Classics lecturers at The University of Nottingham have been helping business people to understand how ancient stories of gods, heroes and monsters can help them to communicate successfully in the modern business world.
Developed by University academics, Esther Eidinow and Katharina Lorenz, ‘The Business of Stories’ draws on Greek and Roman myths as a way of explaining how businesses can tell their stories in a more effective way
One business that has already benefitted from the unique programme is a firm of architects in Lincolnshire. Based near Stamford, Arctica specialises in designing buildings for the particular process requirements and manufacturing needs of their clients.
The Business of Stories
Directors Jon Fowler and Niall McQuitty noticed that The University of Nottingham was running an ‘Ingenuity’ breakfast event called ‘The Business of Stories’ and decided to go along to find out if it could be applied to their business.
Niall and Jon were so inspired by the session that they were among the first to sign-up to a follow up ‘Ingenuity’ workshop for businesses, also run by Esther and Katharina.
After attending the workshop, Niall said: “It became clear that we weren’t fundamentally telling our story at all, rather just rambling through our history when we presented to clients. We also thought we only had one story to tell, but we actually need to be able to tell a lot more than that – stories within stories.”
Developing a consistent message
Realising that ‘storytelling’ was something that would be invaluable for all their staff, Niall and Jon invited Katharina and Esther to develop a specific training course for Arctica’s team.
“It was a brilliant way to find out what our staff thought and to develop a consistent message,” said Jon. “We looked at how to apply their theories to our website and marketing materials, and we now know that we need to change them quite a lot in order to get our stories across more effectively in future.”
He added: “The lessons learnt from the course are extremely useful and if you have any doubts about the efficacy of your marketing strategy, then I would absolutely recommend attending because it will make a world of difference.”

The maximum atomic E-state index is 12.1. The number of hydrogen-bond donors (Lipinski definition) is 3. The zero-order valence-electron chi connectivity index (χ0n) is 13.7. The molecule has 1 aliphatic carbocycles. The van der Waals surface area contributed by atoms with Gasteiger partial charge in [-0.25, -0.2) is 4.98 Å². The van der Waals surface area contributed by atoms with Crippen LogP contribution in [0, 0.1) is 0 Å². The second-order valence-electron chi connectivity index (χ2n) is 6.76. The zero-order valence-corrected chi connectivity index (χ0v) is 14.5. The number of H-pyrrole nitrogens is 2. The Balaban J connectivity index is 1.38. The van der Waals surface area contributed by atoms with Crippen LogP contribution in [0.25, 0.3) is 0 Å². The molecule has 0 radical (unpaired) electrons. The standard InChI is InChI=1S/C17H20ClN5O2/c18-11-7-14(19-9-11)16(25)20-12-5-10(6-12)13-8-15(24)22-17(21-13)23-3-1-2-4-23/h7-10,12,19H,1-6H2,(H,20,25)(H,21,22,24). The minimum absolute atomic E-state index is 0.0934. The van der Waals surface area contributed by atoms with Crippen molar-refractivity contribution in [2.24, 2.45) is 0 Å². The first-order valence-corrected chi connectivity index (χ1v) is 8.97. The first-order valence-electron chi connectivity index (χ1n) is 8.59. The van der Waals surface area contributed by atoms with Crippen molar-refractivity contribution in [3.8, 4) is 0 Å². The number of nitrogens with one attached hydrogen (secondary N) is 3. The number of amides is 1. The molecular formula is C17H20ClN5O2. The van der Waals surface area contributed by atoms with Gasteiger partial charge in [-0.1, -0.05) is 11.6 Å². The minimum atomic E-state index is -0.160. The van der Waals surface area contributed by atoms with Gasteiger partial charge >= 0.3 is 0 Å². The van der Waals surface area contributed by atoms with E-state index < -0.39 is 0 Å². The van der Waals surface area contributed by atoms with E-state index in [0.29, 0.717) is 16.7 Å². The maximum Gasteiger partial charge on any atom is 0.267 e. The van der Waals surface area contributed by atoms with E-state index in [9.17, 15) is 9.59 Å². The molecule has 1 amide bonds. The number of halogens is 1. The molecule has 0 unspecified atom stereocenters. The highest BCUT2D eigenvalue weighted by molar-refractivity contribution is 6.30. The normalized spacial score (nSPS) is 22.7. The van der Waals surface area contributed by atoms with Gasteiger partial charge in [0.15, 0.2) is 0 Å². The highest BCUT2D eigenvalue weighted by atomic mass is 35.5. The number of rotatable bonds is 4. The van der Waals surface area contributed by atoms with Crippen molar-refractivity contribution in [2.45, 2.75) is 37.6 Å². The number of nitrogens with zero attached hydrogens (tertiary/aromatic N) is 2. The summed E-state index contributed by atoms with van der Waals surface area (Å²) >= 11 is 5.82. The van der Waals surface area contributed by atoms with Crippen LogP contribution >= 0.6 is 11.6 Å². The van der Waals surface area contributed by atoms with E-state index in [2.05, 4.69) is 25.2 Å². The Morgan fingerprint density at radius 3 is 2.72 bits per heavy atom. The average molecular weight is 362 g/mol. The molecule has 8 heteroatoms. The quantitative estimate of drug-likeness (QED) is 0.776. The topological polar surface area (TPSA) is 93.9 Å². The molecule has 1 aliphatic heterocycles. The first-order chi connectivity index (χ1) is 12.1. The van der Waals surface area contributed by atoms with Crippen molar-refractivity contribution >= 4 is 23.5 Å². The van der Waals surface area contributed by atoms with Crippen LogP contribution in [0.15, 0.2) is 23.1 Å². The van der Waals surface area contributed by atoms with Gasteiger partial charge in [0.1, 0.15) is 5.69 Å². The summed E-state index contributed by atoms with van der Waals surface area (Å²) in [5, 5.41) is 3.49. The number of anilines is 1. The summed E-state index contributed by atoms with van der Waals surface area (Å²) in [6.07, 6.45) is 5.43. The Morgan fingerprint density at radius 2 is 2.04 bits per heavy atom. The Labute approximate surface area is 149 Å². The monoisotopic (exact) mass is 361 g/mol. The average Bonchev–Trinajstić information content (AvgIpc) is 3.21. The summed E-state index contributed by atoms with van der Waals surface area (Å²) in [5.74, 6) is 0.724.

Using ancient myths
In the course, Esther and Katharina use ancient myths to help business people to explore the way they are currently telling their story. In particular, they work with archetypal characters that stand the test of time, and with which people easily identify. They also get the group to think about the basic tools of story-telling in text and image, the building blocks of a good story, how to create a story-line, and how to present it.
“We both work on ancient Greek and Roman cultures,” said Katharina Lorenz. “We explore and analyse traditional stories and myths from the ancient world which were used in a variety of different contexts and for all sorts of different purposes. This has given us a good understanding of the power of ancient myths, and stories and storytelling.”
Speaking about the programme they developed for Arctica, Esther Eidinow said: “It’s important that staff think about and develop the character of the company that they want to project to their customers, and how to use specific media, for example, a website. As part of this, they need to consider the kinds of narratives that they want to tell about the work that they do, to highlight their achievements and the skills they can offer clients.
Shared understanding of goals and values
“We have also found that our approach works well as a way to reflect on communication structures within a company. It helps people to generate a shared understanding of their company’s goals and values.”
The Business of Stories is one of a number of workshops, drawing on leading academic expertise, which The University of Nottingham offers for local businesses through its Ingenuity programme.
For more details about forthcoming Ingenuity events and workshops, visit
For further information about ‘The Business of Stories’, contact Gemma Morgan-Jones at The University of Nottingham on Gemma.Morgan-Jones@nottingham.ac.uk or phone 0115 748 4782.
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